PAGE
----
There is an implicit reference to political repetition in Two Ages, and that is dependent on the loss of the Greek polis with with its sense of individual embedment in strong communities of family, state, and pagan religion. It is significant that in the Preface to Philosophical Fragments, Kierkegaard refers to the crime of lack of civic duty in Athens, using the Ancient Greek word, άπραγμοσύνε, which confirms that Kierkegaard regards Christianity as what belongs to a world, or shapes a world, in which the ancient sense of belonging to the political community has disappeared.

It is significant that in the Preface to Philosophical Fragments, Kierkegaard refers to the crime of lack of civic duty in Athens, using the Ancient Greek word, άπραγμοσύνε. To some degree, Kierkegaard suggests that Christianity belongs to a world, or shapes a world, in which the ancient sense of belonging to the political community has disappeared. The context in Philosophical Fragments is that Kierkegaard, using the pseudonym of Johannes Climacus writes a preface which suggests that the text is a very minor contribution to the discussions of the time.  Kierkegaard/Climacus compares himself with Diogenes (of Sinop presumably), according to a story in which while the citizens of Corinth prepare for an attack by Philip of Macedon, Diogenes moves the tub around, in which he lived so as to avoid being the only lazy person in the city. In this case Kierkegaard undermines the importance of what he writes by suggesting that it is just a gesture so that he can seem to participate in the great discussions on the time, while setting up a discussion about the limits of communication and understanding, with regard to the paradoxes which appear in fully developed philosophy, and which are necessary to Christianity, in Kierkegaard’s view. The irony is such that Kierkegaard is claiming that the text is superior to discussions of his time. So the crime of άπραγμοσύνε is committed more in a claim to superiority than in a withdrawal from the public duties of citizenship.  That suggests another way of understanding Kierkegaard’s attitude to the political part of ethics.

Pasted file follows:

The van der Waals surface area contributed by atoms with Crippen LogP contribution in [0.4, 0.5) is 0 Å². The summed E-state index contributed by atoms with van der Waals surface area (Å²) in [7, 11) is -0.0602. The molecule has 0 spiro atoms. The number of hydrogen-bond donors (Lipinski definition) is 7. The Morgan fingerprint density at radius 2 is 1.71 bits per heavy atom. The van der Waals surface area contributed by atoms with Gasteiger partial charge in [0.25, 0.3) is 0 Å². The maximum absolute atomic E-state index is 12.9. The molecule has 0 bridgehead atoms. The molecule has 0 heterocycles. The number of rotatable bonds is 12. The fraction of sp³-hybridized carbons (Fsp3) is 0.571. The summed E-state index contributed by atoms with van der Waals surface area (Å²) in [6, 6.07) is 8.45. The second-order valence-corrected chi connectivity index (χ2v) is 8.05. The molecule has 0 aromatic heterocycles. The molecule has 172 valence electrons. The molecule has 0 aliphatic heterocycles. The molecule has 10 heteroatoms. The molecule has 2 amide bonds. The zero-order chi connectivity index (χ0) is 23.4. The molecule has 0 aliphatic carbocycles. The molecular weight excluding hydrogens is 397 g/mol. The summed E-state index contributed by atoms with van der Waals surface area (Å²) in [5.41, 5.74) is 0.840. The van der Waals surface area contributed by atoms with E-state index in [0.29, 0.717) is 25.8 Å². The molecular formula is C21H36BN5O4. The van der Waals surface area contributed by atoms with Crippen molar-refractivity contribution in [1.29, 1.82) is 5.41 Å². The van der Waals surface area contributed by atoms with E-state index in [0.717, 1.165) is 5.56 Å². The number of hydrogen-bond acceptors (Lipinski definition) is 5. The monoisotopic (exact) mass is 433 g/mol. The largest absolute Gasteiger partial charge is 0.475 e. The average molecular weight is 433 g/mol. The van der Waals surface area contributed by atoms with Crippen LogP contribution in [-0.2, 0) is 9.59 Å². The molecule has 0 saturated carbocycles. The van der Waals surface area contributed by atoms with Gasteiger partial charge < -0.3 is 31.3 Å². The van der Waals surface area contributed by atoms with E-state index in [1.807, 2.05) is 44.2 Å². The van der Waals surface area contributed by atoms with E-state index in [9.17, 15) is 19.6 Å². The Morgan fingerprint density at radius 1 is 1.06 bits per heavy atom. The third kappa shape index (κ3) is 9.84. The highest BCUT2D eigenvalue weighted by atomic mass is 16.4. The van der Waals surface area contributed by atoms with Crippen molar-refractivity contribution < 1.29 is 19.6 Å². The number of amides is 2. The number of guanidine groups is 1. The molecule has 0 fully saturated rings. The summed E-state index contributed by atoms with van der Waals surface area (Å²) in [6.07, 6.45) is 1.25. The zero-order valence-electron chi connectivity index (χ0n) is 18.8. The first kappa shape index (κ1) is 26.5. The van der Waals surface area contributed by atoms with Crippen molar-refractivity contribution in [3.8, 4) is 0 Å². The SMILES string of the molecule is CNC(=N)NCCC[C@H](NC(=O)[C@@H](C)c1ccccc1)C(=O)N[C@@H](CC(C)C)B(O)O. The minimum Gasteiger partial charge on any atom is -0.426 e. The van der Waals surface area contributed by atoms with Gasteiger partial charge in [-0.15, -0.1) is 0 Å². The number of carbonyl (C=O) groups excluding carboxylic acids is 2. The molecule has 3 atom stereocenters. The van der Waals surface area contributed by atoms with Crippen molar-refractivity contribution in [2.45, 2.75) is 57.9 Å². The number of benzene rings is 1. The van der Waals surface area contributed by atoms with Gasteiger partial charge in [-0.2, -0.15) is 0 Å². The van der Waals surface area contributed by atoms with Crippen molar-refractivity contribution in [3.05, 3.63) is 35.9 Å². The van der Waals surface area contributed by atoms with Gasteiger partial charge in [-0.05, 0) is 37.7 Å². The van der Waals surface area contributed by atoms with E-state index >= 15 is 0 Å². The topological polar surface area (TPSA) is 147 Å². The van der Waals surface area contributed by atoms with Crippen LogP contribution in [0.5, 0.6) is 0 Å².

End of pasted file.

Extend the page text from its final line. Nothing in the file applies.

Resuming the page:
Leave a Reply

Fill in your details below or click an icon to log in: Logo

You are commenting using your account. Log Out /  Change )

Google+ photo

You are commenting using your Google+ account. Log Out /  Change )

Twitter picture

You are commenting using your Twitter account. Log Out /  Change )

Facebook photo

You are commenting using your Facebook account. Log Out /  Change )


Connecting to %s